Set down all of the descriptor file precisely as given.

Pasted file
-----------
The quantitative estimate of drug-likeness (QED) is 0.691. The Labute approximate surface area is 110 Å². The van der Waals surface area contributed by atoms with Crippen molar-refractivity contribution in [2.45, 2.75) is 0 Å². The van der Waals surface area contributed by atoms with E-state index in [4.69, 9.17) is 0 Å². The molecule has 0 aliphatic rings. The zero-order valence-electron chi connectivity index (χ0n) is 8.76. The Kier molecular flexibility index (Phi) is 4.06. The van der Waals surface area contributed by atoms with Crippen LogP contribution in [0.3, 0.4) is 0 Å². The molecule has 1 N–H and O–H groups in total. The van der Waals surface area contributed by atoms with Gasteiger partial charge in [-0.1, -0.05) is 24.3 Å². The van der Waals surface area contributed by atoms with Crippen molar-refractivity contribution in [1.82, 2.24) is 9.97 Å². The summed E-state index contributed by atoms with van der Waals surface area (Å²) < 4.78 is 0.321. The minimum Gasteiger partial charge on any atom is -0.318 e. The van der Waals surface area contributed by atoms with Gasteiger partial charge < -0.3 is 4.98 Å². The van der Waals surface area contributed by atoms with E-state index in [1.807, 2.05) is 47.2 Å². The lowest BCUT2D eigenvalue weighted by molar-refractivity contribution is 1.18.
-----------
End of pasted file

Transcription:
The quantitative estimate of drug-likeness (QED) is 0.691. The Labute approximate surface area is 110 Å². The van der Waals surface area contributed by atoms with Crippen molar-refractivity contribution in [2.45, 2.75) is 0 Å². The van der Waals surface area contributed by atoms with E-state index in [4.69, 9.17) is 0 Å². The molecule has 0 aliphatic rings. The zero-order valence-electron chi connectivity index (χ0n) is 8.76. The Kier molecular flexibility index (Phi) is 4.06. The van der Waals surface area contributed by atoms with Crippen LogP contribution in [0.3, 0.4) is 0 Å². The molecule has 1 N–H and O–H groups in total. The van der Waals surface area contributed by atoms with Gasteiger partial charge in [-0.1, -0.05) is 24.3 Å². The van der Waals surface area contributed by atoms with Crippen molar-refractivity contribution in [1.82, 2.24) is 9.97 Å². The summed E-state index contributed by atoms with van der Waals surface area (Å²) < 4.78 is 0.321. The minimum Gasteiger partial charge on any atom is -0.318 e. The van der Waals surface area contributed by atoms with Gasteiger partial charge < -0.3 is 4.98 Å². The van der Waals surface area contributed by atoms with E-state index in [1.807, 2.05) is 47.2 Å². The lowest BCUT2D eigenvalue weighted by molar-refractivity contribution is 1.18.